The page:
The student media organization of California State University Northridge

Daily Sundial

The student media organization of California State University Northridge

Daily Sundial

The student media organization of California State University Northridge

Daily Sundial

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Schwarzenegger lost historic opportunity for reform

The defeat of all of the propositions on the Nov. 8 ballot spells the end of the “people power” revolution that swept Gov. Schwarzenegger into office. It is doubtful that Schwarzenegger will ever again be able to garner the necessary public support for reforms that are opposed by the state Legislature. From now on, the governor will have to do what he should have done in the beginning: take the elected officials in Sacramento head on.

When Schwarzenegger was elected in the historic recall election of 2003, he promised to be the ultimate reformer. He vowed to take on the vested special interests in Sacramento, ending their cozy relationship with the Legislature. He went on to present himself as a bipartisan governor, endorsing candidates from both parties in the 2004 state elections.

There was an initial period where it seemed like Schwarzenegger would be able to single-handedly reform California politics. His star power and the huge mandate he received from voters in the recall election, in which he received just under 50 percent of the vote in a field of four major candidates, allowed him to intimidate many of the leaders in the Assembly and Senate into going along with his reform proposals.

Yet, Schwarzenegger was vulnerable like any other politician, and his opponents soon found weaknesses in his armor. Schwarzenegger’s crusade against special interests inevitably pitted him against the public employees and teachers unions, both of which wield enormous influence in Sacramento. The wrangling over school funding and teacher pay allowed his opponents to paint Schwarzenegger as anti-teacher and a danger to school funding.

He also was tainted by the massive amount of fundraising he engaged in, leaving him open to the charge that he was supplanting one set of special interests with another.

The increasing opposition caused Schwarzenegger to bypass the Legislature altogether and take his reforms directly to the people. When the Legislature did not cooperate, he turned back to his original source of power and appealed directly to the people. However, the defeat of all the propositions on the Nov. 8 ballot has shown that this strategy is no longer viable.

So we have returned to where we began. We have a fiscally irresponsible Legislature that is unaccountable to the people and a governor that is unable to rein them in. In the end, Schwarzenegger was not able to change the political culture in Sacramento. He in turn has been dashed against the same rocks that Gray Davis found himself beached upon.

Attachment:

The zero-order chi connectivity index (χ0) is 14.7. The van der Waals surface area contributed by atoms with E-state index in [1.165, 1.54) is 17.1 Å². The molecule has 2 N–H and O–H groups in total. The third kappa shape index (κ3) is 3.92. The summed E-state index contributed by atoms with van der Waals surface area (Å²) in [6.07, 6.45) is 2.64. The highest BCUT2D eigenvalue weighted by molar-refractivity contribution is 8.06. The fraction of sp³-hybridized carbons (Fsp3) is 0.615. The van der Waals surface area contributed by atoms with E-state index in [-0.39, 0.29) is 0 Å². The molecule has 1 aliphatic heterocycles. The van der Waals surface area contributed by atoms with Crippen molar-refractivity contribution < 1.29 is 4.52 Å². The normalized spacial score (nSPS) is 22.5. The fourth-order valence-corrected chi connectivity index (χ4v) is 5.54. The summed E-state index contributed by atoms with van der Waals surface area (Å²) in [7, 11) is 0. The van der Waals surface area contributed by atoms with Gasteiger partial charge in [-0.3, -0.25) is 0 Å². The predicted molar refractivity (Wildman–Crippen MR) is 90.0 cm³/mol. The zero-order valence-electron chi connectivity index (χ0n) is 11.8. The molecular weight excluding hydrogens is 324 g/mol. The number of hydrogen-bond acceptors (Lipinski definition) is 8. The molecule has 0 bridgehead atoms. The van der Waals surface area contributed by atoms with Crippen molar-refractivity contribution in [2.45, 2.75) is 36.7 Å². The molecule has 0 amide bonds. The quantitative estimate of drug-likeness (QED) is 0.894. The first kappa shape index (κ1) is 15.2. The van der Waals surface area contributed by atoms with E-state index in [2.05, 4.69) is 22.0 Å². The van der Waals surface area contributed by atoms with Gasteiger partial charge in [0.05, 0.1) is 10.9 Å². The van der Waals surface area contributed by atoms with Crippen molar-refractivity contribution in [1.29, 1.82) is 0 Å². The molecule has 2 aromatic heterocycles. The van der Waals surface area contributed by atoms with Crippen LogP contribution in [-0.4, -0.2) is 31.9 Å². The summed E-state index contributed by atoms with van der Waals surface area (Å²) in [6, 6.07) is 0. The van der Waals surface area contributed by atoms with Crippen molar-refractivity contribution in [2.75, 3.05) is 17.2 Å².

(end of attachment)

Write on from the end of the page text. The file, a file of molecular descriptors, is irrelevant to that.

What could have been done to prevent this from happening? It is not as if Californians are not asking for reform. The recall election was an indication of the public’s desire for change in the political landscape; Gray Davis was merely a symbol of the incompetence of the state government, not its author.

It was a mistake, however, to assume that Californians wanted, vigilante-style, to take matters into their own hands and administer the state via the initiative process. The initiative process was not designed for that. Asking voters to choose between competing reform proposals instead of leaving such complicated questions to their elected officials turns the idea of representative government on its head. The result of such a strategy lies before us: voters who are so weary at being asked to do a legislator’s job that they strike down every proposition in a fit of pique.

Schwarzenegger should have attacked California’s troubles at their source. Had he gone after the legislature itself, he might have succeeded in reforming the political culture of California. Instead of “reaching across the aisle,” he should have delivered an ultimatum: the reform way or the highway. Any legislators who balked or obstructed necessary reform efforts should have been targeted in the 2004 elections for removal from office. Schwarzenegger could have used his star power to elect true reformers to the Legislature and give the boot to obstructionists.

Instead, he wasted his energy trying to sidestep the Legislature when he should have been trying to batter them out of the way. It was a wasted opportunity and we will likely have to wait for another governor until we have another chance at true reform.

Sean Paroski can be reached at

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